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NASA rovers may need to dig deeper to find ancient Martian life

Plus: A future of disastrous floods.

Mars rover. Elements of this image furnished by NASA

On Mars — Scientists search for amino acids like pirates hunt for gold. Finding these chemical molecules would be considered a potential sign of alien life. But a new study suggests that there likely aren’t any amino acids left on Mars’ red and rocky surface. In order to discovery an ancient world, astronomers need to go deep.

This is an adapted version of the Inverse Daily newsletter for Thursday, June 30, 2022. Subscribe for free and learn something new every day.

Hi, readers. We’ve successfully made it to Thursday. Most of you will be happy to know that this edition of Inverse Daily is brimming with tales of outer space.

A quarter of the world’s population are at risk for major floods.


1.8 people face once-in-a-lifetime flooding, study reveals

Warning — this figure is shocking. 1.81 billion people, or 23 percent of the global population, are “directly exposed” to one-in-a-hundred-year floods, according to research published Tuesday in the journal Nature Communications.

The risk will only worsen as global warming increases the likelihood of extreme flooding. Not everyone will be affected the same.

According to the paper, the vast majority of people exposed to floods — 89 percent — live in low-and-middle-income countries, typically in South and East Asia and Africa. While 193 million people face flood risk in higher-income countries like the U.S., far more — some 1.61 billion people — live in lower-and-middle income countries.

“Poor people often lack the resources needed for a fast recovery, which means they can be at risk of devastating long-term impacts on their livelihoods,” said Jun Rentschler, lead author of the study. Now it is up to policymakers to translate this data into action.

Assess the impact.

Mars’ thin atmosphere leaves little protection from cosmic rays.


Cosmic rays could erase evidence of life on Mars

Astrobiologists may need to rethink where and how they’re searching for chemical signatures of life on Mars.

For more than a billion years, Martian dirt and rock has endured a constant bombardment of cosmic rays — high-energy particles, mostly protons and helium ions, that get blasted into space by solar flares or exploding stars. And it may have already have erased some evidence of ancient life.

According to a team of researchers, if chemical traces of alien life exist on Mars, we might have to dig deeper to find them. A recent experiment using simulated Martian regolith found that amino acids — key molecules for life, and potentially key evidence for its past existence on Mars — don’t last long on the Martian surface, even if they’re buried.

The researchers suggest that Mars rovers like Perseverance may need to dig much deeper, or look for younger outcrops of rock, to have a chance of finding chemical evidence of ancient Martian life.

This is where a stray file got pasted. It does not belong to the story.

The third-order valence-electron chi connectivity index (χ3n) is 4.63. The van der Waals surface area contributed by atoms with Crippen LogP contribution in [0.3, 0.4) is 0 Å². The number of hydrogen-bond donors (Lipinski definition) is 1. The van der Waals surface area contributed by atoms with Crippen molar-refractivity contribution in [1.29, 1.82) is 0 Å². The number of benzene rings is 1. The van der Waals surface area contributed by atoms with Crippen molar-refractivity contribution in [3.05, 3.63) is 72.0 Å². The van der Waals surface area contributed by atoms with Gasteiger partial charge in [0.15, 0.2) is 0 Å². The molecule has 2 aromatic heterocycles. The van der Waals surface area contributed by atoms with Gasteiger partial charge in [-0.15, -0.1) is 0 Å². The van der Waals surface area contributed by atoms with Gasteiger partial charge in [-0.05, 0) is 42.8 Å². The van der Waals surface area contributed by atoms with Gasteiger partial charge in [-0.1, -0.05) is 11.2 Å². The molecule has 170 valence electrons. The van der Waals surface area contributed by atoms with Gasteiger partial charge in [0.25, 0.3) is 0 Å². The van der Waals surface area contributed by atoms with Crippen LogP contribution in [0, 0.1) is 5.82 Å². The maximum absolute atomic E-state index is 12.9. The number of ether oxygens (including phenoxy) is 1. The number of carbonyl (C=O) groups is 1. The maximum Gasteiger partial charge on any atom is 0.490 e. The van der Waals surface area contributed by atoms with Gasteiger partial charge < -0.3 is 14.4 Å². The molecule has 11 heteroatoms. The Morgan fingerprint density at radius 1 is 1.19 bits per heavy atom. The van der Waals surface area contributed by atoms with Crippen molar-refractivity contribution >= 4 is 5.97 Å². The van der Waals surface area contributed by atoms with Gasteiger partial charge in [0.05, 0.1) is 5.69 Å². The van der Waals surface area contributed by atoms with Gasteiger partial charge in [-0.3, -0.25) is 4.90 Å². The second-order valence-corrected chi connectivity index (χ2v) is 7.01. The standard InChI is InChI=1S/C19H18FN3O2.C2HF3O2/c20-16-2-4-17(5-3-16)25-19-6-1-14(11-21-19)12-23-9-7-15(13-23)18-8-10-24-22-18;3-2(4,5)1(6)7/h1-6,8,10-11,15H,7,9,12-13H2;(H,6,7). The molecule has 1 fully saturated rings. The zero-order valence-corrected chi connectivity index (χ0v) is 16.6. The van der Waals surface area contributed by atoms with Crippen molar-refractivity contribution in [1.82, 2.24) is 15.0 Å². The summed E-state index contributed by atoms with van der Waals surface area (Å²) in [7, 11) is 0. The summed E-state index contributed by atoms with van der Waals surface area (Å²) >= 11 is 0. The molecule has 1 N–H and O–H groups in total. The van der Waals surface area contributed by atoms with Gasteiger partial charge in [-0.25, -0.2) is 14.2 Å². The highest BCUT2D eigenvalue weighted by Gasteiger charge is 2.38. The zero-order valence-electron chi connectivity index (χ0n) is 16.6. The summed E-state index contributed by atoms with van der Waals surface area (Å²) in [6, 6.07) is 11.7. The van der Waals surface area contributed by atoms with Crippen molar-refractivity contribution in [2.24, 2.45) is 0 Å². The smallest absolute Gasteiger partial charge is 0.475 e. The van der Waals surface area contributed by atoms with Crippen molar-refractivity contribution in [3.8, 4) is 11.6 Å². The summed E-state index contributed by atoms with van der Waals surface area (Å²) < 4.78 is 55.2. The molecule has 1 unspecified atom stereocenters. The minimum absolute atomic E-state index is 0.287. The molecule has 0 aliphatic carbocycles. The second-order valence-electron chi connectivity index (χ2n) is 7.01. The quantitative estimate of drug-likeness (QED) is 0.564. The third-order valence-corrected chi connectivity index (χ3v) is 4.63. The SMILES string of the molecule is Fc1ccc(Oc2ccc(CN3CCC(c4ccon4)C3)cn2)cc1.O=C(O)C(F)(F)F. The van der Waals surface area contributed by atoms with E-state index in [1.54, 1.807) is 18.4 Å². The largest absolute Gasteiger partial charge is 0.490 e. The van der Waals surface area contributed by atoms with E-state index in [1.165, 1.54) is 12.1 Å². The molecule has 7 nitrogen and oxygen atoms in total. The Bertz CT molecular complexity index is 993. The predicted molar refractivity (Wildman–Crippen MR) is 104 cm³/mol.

Read the data.

Virgin Orbit’s Launch Demo 2 in January 2021.


Virgin Orbit targets June launch window for U.S. Space Force Collaboration

Virgin Orbit is billionaire Richard Branson’s satellite-launching service. As early as this week, it may be ready for its first launch.

In a mission called “Straight Up,” named after the Paula Abdul song, Virgin Orbit will fly seven satellites for the U.S. Space Force. Starting Wednesday, the service will aim to loft its LauncherOne rocket with its U.S. government-agency payloads at night to an altitude of 500 km. LauncherOne will hitch a ride on the underside of a modified 747 carrier plane called Cosmic Girl.

Virgin Orbit officials also said that the plans for the first licensed space launch in the United Kingdom, set to take place in Cornwall, are progressing and that they are looking at a September time frame for that launch.

Between SpaceX and Virgin Orbit, the race to deliver small satellites into orbit is on.

Find out more.

Studying a quasar? Impressive.


NASA’s James Webb Space Telescope will unmask Quasar secrets

Quasars are not just the by-product of supermassive black holes — they also play an important role in science. Astronomers use these distant luminosities as a constant when measuring the motions of objects closer to home. And studying quasars is about to become more robust.

In a few months, quasars will be among the first objects that NASA’s James Webb Space Telescope will study. Researchers hope that data gained from the images will provide clues into the evolution of the universe.

In a project called Q3D, scientists will study three quasars sitting at different distances from Earth. For decades, it has been hypothesized that quasars limit galactic gains by flushing out hundreds of solar masses of material each year, leaving the galaxy with less stuff with which to create new stars. The Q3D study could help astronomers understand the mechanisms at play in more distant quasars.

James Webb Space Telescope opens up an entire new window,” says Q3D astrophysicist Dominika Wylezalek, “with the ability to investigate distant galaxies in the early Universe in the same way as nearby galaxies.”

Here’s how.

Einstein proposed his theory in a paper titled, “On the Electrodynamics of Moving Bodies.”

Daily Herald Archive/SSPL/Getty Images

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  • On this day in history: On June 30, 1905, Albert Einstein submitted his paper on special relativity, a.k.a. his theory of the relationship between space and time.
  • Song of the day: Stagger Lee” by Nick Cave
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